>>> ZoneInfo("America/New_York") is ZoneInfo("America/New_York")
>>> ZoneInfo.no_cache("America/New_York") is ZoneInfo("America/New_York")

This is probably only of use during testing, but there is a rare edge case where it might be helpful for very long-running applications. If the timezone data on disk is updated whilst the application is running, the caching behaviour means that the old values will always be used even after the update. If you force a cache miss with no_cache(), however, you’ll get an entry created from the updated timezone data. There’s also a static ZoneInfo.clear_cache() method to wipe the cache clean, which is probably more appropriate for this purpose.

Speaking of the underlying timezone data, there are some subtleties worth knowing about there too. For easy of system administration, a system-installed database will be used if present — this improves the chances of receiving updates, as the time zone data updates more often than you’d think. The module looks for this database across a search path which you can examine (but not change) by reading zoneinfo.TZPATH.

In cases where there is no system database, such as on Windows which has its own system for timezone information, then there is a first party tzdata package which ships using PyPI. This does rather remove the advantage of being included in the core distribution, but since most Unix-like platforms already have the IANA package pre-installed it’s generally not an issue unless you need to support Windows.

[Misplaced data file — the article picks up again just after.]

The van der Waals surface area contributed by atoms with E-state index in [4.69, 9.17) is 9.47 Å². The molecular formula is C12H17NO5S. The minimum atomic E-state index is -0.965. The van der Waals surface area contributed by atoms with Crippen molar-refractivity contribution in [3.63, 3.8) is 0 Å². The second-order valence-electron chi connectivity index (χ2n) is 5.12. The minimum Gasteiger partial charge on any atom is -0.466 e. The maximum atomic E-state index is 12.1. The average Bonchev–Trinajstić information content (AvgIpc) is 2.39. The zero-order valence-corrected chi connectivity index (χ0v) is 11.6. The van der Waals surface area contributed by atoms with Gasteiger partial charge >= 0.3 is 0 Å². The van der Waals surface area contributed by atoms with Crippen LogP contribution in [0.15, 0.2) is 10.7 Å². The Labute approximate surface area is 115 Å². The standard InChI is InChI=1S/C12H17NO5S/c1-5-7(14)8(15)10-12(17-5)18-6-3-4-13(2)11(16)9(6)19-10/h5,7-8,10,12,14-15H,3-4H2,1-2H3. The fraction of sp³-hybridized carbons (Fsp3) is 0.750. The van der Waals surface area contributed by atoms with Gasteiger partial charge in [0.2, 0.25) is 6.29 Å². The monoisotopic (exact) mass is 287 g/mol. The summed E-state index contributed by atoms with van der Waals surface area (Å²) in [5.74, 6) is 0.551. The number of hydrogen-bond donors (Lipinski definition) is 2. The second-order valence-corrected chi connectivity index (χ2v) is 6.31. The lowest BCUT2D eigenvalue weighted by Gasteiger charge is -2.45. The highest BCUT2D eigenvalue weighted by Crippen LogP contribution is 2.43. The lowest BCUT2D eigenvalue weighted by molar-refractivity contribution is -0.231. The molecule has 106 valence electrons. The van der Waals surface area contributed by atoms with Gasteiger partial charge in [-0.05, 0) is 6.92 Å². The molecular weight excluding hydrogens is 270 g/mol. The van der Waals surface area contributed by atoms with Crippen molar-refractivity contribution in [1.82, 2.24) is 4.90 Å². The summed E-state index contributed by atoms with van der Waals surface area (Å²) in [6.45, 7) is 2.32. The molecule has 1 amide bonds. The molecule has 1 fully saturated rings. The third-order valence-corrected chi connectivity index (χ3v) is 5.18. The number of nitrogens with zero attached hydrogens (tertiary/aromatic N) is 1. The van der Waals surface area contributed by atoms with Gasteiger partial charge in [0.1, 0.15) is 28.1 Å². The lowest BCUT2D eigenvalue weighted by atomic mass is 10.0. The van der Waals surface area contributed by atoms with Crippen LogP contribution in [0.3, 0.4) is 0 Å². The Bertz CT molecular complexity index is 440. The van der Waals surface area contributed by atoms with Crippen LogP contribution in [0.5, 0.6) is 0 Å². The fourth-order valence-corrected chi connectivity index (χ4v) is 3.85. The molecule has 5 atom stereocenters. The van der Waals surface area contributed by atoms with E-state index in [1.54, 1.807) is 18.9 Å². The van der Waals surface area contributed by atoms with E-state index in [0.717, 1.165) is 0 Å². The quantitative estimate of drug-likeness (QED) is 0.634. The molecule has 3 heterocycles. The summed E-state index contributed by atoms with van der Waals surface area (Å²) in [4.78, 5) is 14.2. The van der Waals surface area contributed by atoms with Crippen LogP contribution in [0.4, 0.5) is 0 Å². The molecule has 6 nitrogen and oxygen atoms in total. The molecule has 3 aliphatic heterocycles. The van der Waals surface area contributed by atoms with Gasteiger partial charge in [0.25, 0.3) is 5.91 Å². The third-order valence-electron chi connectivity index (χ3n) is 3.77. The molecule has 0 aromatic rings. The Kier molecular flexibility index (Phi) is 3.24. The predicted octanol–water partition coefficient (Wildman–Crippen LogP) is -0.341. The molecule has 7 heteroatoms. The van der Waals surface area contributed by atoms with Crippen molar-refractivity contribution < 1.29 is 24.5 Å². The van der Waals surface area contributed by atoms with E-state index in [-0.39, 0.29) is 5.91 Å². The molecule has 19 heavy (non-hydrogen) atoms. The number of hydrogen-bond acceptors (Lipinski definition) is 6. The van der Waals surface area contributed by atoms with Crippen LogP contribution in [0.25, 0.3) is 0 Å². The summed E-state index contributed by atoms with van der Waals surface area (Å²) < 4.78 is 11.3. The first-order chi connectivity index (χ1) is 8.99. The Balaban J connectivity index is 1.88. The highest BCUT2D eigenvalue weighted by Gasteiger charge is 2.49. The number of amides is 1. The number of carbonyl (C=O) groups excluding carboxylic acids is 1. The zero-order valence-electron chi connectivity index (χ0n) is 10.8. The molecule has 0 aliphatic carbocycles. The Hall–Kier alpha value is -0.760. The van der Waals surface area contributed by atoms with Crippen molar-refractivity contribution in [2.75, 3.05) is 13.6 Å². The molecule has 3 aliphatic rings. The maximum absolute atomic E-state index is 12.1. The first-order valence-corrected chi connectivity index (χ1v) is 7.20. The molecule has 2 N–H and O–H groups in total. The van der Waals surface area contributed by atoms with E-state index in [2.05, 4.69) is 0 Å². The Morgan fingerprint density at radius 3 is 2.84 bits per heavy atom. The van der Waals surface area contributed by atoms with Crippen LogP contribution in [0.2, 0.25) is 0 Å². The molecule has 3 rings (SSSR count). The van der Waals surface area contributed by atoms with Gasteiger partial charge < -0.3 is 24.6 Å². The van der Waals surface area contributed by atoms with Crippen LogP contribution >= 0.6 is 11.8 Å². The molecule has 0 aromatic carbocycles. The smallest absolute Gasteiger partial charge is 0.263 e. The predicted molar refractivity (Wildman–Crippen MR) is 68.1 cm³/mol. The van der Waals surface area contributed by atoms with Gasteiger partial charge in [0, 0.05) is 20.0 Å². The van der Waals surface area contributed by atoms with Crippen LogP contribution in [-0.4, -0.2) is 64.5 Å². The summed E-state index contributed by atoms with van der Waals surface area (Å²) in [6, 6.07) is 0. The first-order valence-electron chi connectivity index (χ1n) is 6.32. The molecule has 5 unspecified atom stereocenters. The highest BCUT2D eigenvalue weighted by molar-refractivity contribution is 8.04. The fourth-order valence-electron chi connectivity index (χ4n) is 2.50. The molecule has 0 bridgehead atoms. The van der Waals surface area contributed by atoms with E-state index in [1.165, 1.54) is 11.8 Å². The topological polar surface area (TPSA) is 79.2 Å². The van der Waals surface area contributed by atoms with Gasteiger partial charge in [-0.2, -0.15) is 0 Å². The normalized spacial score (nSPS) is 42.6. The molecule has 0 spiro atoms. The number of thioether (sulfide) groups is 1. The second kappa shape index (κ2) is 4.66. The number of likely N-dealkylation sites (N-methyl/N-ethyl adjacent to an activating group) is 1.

If you really do need to change TZPATH — for example, to disable the system database and force use of the tzdata package — then you have three options:

  1. Recompile the Python binary with a different PYTHONTZPATH option.
  2. Run your code with the PYTHONTZPATH environment variable set to the new path.
  3. Use the zoneinfo.reset_tzpath() function to change the value at runtime.

If you really must use the final option, do bear in mind the caching means that you’ll need to clear the cache if you want to use the updated version. However, you’ll also need to solve the problem of clearing out any extant references that still exist anywhere else in your code. As usual, things are generally easier if you just choose to restart your service at least once a day or week instead of trying all these tricky runtime patches.

>>> import zoneinfo
>>> zoneinfo.ZoneInfo("Europe/London")
>>> # Clear out TZPATH to cut off system database
>>> zoneinfo.reset_tzpath(())
>>> # New zones now fail, but the cache remains
>>> zoneinfo.ZoneInfo("America/New_York")
Traceback (most recent call last):
    # ... Traceback omitted for brevity ...
ModuleNotFoundError: No module named 'tzdata'

During handling of the above exception, another exception occurred:

Traceback (most recent call last):
    # ... Traceback omitted for brevity ...